The examples above are just a glimpse of on-going work involving processing of Abstract Syntax Trees of OCL (in particular) and of software models in general. The availability of OCL infrastructure as provided by MDT OCL, together with contributions from the community, is a step forward towards the widespread availability of reliable, standards-based model-compiler technology. The building blocks for this promising area are also at your disposal.

Appendix A: Class model of Royal & Loyal

The class model of the Royal & Loyal case study is shown for reference purposes below:

Royal and Loyal class model
Figure 18 Royal & Loyal class model

Appendix B: Comparison with XMI Tree Visualization

OCL ASTs can be serialized to .xmi format from the OCL Interpreter console and then visualized with the EMF-provided XMI editor. In detail:

  • type an OCL expression in the OCL Interpreter console
  • save it (“Save last evaluated expression to an XMI file” on the toolbar view)
  • bring that file to the workspace
  • open it with the Sample Reflective Ecore Model Editor

For the invariant shown in Figure 1, the result of the above looks as follows (Figure 19):

Figure 19 Visualization of an .xmi prepared with OCL Interpreter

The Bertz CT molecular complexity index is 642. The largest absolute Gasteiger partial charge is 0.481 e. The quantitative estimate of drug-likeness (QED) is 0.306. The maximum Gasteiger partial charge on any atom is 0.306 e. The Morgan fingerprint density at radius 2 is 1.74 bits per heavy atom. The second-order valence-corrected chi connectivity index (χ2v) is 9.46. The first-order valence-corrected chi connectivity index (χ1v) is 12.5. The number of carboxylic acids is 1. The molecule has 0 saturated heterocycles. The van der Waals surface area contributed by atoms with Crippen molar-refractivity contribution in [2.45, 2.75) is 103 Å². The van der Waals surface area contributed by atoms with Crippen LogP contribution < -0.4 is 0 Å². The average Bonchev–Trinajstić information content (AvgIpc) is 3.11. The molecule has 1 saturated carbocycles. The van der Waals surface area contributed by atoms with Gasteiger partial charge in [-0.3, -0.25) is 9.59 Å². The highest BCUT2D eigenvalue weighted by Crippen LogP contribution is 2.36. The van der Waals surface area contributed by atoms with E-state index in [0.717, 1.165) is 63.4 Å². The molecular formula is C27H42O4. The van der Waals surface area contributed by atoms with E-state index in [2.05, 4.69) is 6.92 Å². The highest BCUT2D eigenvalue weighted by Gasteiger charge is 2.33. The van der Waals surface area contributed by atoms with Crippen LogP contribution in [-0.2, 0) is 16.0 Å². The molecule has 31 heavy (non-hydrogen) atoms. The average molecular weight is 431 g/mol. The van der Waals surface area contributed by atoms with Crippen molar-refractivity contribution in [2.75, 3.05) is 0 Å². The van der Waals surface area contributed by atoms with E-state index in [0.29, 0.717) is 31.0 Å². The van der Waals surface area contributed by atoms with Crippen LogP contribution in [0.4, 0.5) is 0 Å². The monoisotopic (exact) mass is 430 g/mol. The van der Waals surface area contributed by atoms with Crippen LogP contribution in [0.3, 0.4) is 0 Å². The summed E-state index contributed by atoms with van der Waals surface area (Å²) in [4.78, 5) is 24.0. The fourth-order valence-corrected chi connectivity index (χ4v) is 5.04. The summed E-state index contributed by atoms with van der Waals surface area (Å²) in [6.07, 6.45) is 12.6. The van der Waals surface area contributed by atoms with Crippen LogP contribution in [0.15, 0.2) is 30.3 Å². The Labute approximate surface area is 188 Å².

A comparison with Figure 1 shows that:

  • information about typing for the expression elements can be found only in the Properties view, thus forcing to navigate between two screen locations
  • the role played by each sub-expression (be it an argument, a source expression, a new variable that will be visible in sub-scopes) is not clear from the XMI editor. Instead, OCLASTView shows nodes labelled with this OCL-specific information
  • OCLASTView can be easily extended to depict additional information (e.g. which variables constitute the current scope at different AST nodes). To reconstruct this information with an XMI viewer, a cumbersome parsing of XML elements would be necessary (cumbersome because the symbol tables prepared by the OCL parser are not available anymore, and thus have to be in effect reconstructed)

Specially the last item sums up the differences between both data structures.